Climate Change Already Measurably Harming Society, Study Claims

A UC Berkeley study published online this week in the journal Science purports to quantify the current harmful impacts of anthropogenic climate change. According to the study’s abstract, global warming already depresses U.S. corn yields by 48%, slows global economic growth by 0.25% annually, and elevates conflict risk in Africa by 11% compared to 1980. 

A review article in Bloomberg lists several other troubling impacts supposedly brought to light by the Berkeley researchers, who applied “novel statistical approaches” to some 200 previous studies on how climate affects agriculture, labor productivity, human behavior, and health. Higher temperatures correlate with lower birth rates, an “uptick in profanity” (supposedly evidence of a decline in the “happiness index”), higher crime rates, and poorer scores on children’s math tests.

Further, as reported in ClimateWire ($), the researchers claim higher temperatures have increased U.S. energy consumption by 29%, U.S. sexual assault rates by 6%, and overall U.S. mortality by 11%.

A major conclusion of the study is that “current climatic conditions impose economic and social burdens on populations today that rival in magnitude the projected end-of-century impacts of climate change.” Translation: It’s worse than we thought!

No, it’s not. If the Berkeley study is correct, the horrors we have been told await us in 2100 unless the world unites to combat climate change are actually no big deal. The formerly future but now supposedly present impacts are either so minor in the scheme of things, or so confounded by the myriad other factors affecting social conditions, that we—or, at any rate, Berkeley researchers—would not even “observe” those harms without the aid of complex modeling and statistical manipulation.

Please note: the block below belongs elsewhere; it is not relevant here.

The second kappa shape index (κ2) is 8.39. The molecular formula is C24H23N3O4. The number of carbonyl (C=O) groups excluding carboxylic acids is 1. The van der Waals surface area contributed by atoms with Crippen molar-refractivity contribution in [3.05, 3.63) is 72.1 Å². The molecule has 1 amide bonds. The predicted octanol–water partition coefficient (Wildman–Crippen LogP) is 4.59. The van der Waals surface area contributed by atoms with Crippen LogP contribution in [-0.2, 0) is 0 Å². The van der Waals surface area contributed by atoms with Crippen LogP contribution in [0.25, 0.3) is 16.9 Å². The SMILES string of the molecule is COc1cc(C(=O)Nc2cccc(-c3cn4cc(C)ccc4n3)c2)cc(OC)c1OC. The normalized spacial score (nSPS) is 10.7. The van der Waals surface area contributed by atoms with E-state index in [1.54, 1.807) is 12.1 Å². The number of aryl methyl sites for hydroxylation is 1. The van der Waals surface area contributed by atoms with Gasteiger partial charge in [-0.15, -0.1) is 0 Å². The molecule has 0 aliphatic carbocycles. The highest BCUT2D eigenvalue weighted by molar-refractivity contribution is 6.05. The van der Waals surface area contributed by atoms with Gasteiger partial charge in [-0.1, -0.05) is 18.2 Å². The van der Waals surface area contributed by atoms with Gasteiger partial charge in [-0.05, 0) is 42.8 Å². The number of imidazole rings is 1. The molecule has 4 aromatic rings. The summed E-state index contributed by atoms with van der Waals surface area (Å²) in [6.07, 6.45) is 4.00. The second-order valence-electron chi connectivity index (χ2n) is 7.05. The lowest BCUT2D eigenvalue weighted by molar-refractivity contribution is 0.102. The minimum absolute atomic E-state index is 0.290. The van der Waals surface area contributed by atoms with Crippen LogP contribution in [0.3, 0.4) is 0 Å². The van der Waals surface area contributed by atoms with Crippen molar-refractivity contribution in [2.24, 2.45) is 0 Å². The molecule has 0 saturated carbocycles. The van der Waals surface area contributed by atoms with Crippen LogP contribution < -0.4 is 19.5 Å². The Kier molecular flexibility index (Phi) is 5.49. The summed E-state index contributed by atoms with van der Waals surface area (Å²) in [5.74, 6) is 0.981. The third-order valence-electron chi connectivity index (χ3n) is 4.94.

The study is paywall protected, and so I have only read the “structured abstract” and have neither the time nor expertise to audit the 200 previous studies from which the Berkeley researchers draw their “data.” The following observations may nonetheless be pertinent.

Many factors far more important than gradual increases in average global temperature affect crime rates, children’s academic performance, sexual assaults, and the like. Only eggheads need computer models to know that during hot weather children learn better and employees are more productive if the school or work space is air conditioned.

The most important variable affecting economic conditions is economic policy, especially the presence or absence of economic liberty. The Heritage Foundation posts an Annual Index of Economic Freedom that allows you to monitor changes in ten different indicators (e.g. investment freedom, property rights, labor freedom) for every country in the world from 1995 to 2016. Did the Berkeley researchers include those data in their calculations? Doubtful! 

U.S. energy consumption increased 21% from 1980 to 2015, but during the same period U.S. population grew by 43% and U.S. real GDP increased by 153%. Thus, despite any potential adverse climate change impact, U.S. per capita energy consumption decreased while the energy efficiency of the U.S. economy increased. Things are improving, not getting worse.

The Berkeley researchers claim U.S. corn yields would be 48% higher but for climate change. Guanter et al. (2014), a satellite imaging study published in Proceedings of the National Academy of Sciences, found that the U.S. corn belt has the highest gross primary production from photosynthesis of any region in the world, including the tropical rainforests. So if global average temperatures were just a little cooler, our corn belt would be almost half again more productive than it is now? Astonishing!

What we do know is that despite any potential adverse climate change impacts, U.S. corn yields have been increasing, decade-by-decade, since the 1960s. And despite projections that 2016 will be the warmest year in the instrumental record, U.S. farmers are on track to produce record amounts of corn and soybeans and Russia is expected to achieve its biggest grain harvest since the fall of the USSR.

As for the putative 11% increase in U.S. mortality, the U.S. age-adjusted risk of mortality dropped by 60% from 1930 to 2010—a period during which atmospheric carbon dioxide concentrations increased by 26.5%. Moreover, U.S. heat-related mortality rates have been declining, decade-by-decade, since the 1960s.

A final point. The Berkeley study is agenda-driven. Co-author Solomon Hsiang told ClimateWire the study shows climate change impacts are “like a tax.” In other words, “the study could provide a more robust foundation for designing policies, like pricing carbon dioxide emissions.”